Hazeldean
Litchfield
stables.JPG

History

                              

 
 

History

Hazeldean was settled in the early 1860s by James Litchfield who travelled from Essex, England. James came to the Monaro with a letter of introduction to prominent squatter William Bradley who controlled more than 120,000 hectares of land stretching from Cooma to Bombala in south eastern New South Wales. After a short time as overseer at Bradleys Monaro headquarters, Coolringdon, James was employed as manager of the Myalla lease.

With the advent of the 1861 Crown Lands Act, which ended the squatting era, James Litchfield took up his first 130 hectare block on the Cooma Back Creek. Four years later, he founded the Hazeldean Merino Stud and continued to expand his pastoral interests. By 1891, he had acquired in excess of 18,000 hectares of land on the Monaro. On retiring he divided his estate between his four sons, who operated their portions as a partnership until 1910.

The eldest son, Arthur James Litchfield assumed control of Hazeldean but was forced to sell out in 1918 due to poor health. By a twist of fate, he was able to buy back the property and its original stock in 1923 for his son, James Francis Litchfield, who further developed the Hazeldean Merino stud, introduced Angus cattle to Hazeldean in 1926, founded the Hazeldean Angus stud and expanded the company's pastoral interests. He received an OBE in 1972 for services to the Wool Industry.

Fourth generation, James Litchfield developed the Hazeldean Angus Stud founded by his father and expanded the size and influence of both the Merino and Angus studs. He has been recognised as a pioneer in the application of proven scientific research and for his contribution to Australian livestock production with a number of awards. These include the Beef Improvement Associations Howard Yelland award for services to the beef industry in 1988, the Eliza Furlonge Medal for services to sheepbreeding and science, the NSW Dept. of Agriculture and Fisheries Shield for support and co-operation, election as Fellow of the Association for the Advancement of Animal Breeding and Genetics in 1995,and the Helen Newton Turner Medal for Contribution to genetic improvement in the Merino Industry 1997.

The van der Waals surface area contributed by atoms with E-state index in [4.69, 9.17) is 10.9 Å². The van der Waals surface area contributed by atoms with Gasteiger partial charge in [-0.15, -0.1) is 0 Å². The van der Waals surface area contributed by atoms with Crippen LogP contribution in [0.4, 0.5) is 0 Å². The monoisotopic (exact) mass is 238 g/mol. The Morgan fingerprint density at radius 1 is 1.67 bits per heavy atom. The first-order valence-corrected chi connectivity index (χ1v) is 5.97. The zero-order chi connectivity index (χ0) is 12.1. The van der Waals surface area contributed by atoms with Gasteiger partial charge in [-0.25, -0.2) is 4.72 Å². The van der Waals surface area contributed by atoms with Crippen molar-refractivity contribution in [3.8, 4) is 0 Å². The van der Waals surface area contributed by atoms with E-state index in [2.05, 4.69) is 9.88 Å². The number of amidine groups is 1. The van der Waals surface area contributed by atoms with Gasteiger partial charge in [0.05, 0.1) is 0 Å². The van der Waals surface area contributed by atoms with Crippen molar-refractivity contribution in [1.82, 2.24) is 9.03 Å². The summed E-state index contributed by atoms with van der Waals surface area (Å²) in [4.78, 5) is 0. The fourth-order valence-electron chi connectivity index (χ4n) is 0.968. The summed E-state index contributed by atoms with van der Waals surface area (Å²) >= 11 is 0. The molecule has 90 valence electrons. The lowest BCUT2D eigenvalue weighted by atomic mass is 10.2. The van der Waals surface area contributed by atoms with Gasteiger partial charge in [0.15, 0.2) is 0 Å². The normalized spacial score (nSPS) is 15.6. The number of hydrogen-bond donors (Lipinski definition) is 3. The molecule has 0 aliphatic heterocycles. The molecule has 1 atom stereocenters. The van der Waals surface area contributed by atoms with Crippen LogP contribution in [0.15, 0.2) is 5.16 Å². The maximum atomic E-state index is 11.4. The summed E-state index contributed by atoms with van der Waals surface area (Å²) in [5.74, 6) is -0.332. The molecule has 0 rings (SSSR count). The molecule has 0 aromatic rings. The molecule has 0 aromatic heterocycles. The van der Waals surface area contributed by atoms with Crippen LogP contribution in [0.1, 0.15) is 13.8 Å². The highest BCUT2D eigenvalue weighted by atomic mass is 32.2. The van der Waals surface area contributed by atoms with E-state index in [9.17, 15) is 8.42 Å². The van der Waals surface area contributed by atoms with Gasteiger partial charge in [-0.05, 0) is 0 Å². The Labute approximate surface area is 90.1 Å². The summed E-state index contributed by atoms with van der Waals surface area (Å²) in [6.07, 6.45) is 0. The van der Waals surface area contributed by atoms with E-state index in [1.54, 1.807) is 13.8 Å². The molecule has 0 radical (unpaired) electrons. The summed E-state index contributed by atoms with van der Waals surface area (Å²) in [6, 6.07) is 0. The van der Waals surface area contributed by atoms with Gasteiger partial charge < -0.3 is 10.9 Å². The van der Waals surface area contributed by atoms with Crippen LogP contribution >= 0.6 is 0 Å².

Today, fifth generation Jim Litchfield is Managing Director of the Company and has further expanded the pastoral interests of Hazeldean through the acquisition of properties and expansion of the business. He has served on many committees including AGBU and the MSA grading committee. Now, his eldest daughter and right hand man, Bea Litchfield, continues in the tradition of breeding and genetics, as the sixth generation of Litchfields.

The Litchfield family have educated many jackeroos, overseers and managers in the art of sheep and cattle breeding and in performance recording and objective measurement, coupled with visual assessment to select and identify top animals and best practice in livestock breeding.

Many of the leaders in the livestock industry today have spent time at Hazeldean giving them the foundations and knowledge to take into leadership roles in the agricultural industry, such as Graham Greenhalgh & Jock Laurie, and into farm management and livestock consulting, such as Nev and Ian McMichael, Jim Symon, Jason Southwell, Jim Steele, James Hart, and Craig Wilson.

Private Gardens of the Monaro